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by Sal Calvagna
The RC Giant aircraft of WWI
Read the RC Giants column in the August 2014 issue of
Model Aviation.

August 2014 marks the 100th anniversary of the start of World War I. In Europe, where much of the conflict was fought, numerous events have been planned throughout the next four years to mark specific dates in the war. It is difficult to explain the sacrifices made by so many to a generation of people who has never met anyone who experienced the conflict, as it slips inexorably beyond living memory.

During the course of WW I—also known as The Great War or the War to End All Wars (which sadly was not true)—more than 16 million people perished. Unlike earlier conflicts fought between nations of Europe, new and terrible weapons were developed. These included the machine gun, submarine, nerve gas, the tank, and aircraft. As trench warfare proved unsuccessful, combatants looked to sea and air power to break the stalemate.

The progress in the development of aircraft during the war was truly amazing. At the start of the conflict, those in command were unconvinced of the value of aircraft in warfare.

The Germans did use rigid dirigibles for reconnaissance over the North Sea and to bomb England. The cavalry was unable to provide the reconnaissance needed on the battlefield because of the massively increased firepower of the new weapons employed by both armies; however, aircraft could provide the information needed.

Three main types of reconnaissance included photographic, artillery spotting, and contact patrol, where aircraft could relay real-time information about the course of a battle. The role of aircraft grew as the war progressed, leading to specialized airplanes including fighters, ground attack, and finally bombers. From early, flimsy monoplane designs festooned with support wires and wing warping control such as the Taube and Eindecker, to rugged gun platforms later in the conflict including the S.E.5a and Fokker D.VII, aircraft design and development rapidly advanced during the conflict.

The Fokker Eindecker was the first aircraft of the war to feature interrupter gear on the machine gun. This aircraft started what was called the Fokker Scourge. It had wing warping for roll control.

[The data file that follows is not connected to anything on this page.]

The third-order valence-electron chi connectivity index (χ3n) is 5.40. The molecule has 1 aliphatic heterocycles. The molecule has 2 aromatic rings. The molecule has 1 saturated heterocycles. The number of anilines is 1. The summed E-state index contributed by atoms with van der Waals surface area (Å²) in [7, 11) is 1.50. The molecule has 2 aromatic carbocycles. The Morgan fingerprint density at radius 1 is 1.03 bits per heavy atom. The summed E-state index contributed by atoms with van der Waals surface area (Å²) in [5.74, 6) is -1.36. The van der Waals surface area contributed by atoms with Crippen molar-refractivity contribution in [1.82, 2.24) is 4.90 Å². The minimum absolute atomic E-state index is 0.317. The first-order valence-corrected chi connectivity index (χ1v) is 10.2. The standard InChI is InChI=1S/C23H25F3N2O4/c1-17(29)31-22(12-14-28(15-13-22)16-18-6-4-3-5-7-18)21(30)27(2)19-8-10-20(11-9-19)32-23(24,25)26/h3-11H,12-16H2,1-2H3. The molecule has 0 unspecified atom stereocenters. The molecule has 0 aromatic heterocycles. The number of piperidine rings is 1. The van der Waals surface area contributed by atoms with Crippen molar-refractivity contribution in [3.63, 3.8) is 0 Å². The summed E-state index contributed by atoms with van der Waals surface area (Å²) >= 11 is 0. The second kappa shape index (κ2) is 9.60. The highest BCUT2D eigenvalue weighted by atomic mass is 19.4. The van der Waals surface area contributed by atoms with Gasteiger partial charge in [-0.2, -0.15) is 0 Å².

The de Havilland D.H.4 was built under contract in the US.

The dreaded Gotha G.IV bombers attacked London in 1917, resulting in sorely needed front-line aircraft returning to England for defense.

The Curtiss JN-4 Jenny trained many of our pilots for the conflict. Thousands were available after the war and the Jenny became the backbone of civil aviation in the US.

The Fokker Dr.1 triplane was not the best, but easily the most recognized, aircraft from WW I.

Aircraft of WW I can be seen at select museums and a few flying fields around the globe. There are few actual examples existing today. These are lovingly cared for so that future generations can step back in time.

More likely seen are replicas built and flown by enthusiasts who wish to experience early flight and keep history alive. However, we modelers represent the largest group of people who keep the spirit of early aviation alive and the memories of those young men who fought for their respective nations in aircraft flown from 1914 to 1918.

The end of the war brought many changes. The great imperial powers of Germany, Russia, and the Austro-Hungarian and Ottoman empires were no more. Russia became the first communist country and the map of Europe was changed forever with the addition of several independent nations.

The loss of life during World War I paled in comparison to what took place during the last year of the war and into 1920. It is estimated that the Spanish Flu of 1918 infected 500 million and killed between 50 and 100 million people. It was called the Spanish Flu because combatant countries censored the news of the flu to maintain morale, but in neutral Spain the flu was not censored, giving the false impression that Spain was hardest hit.

This column is dedicated to models of the Great War. Here’s a selection of photos of World War I Giant Scale models that I have taken throughout the years. I have tried to include as many types as possible. See how many you can name.

Ted Galbraith, of North Weald, Essex, England, with the newly framed wings of his Balsa USA S.E.5a.

The photo above is of Ted Galbraith of North Weald, Essex, England, with the wings he just framed up for his Royal Aircraft Factory S.E.5a from a Balsa USA kit. The airfield at North Weald was instrumental in home defense during World War I and II and is still an active airport. Ted is a member of the model flying club at North Weald and will fly his S.E.5a in remembrance of those gallant British pilots of the Great War.

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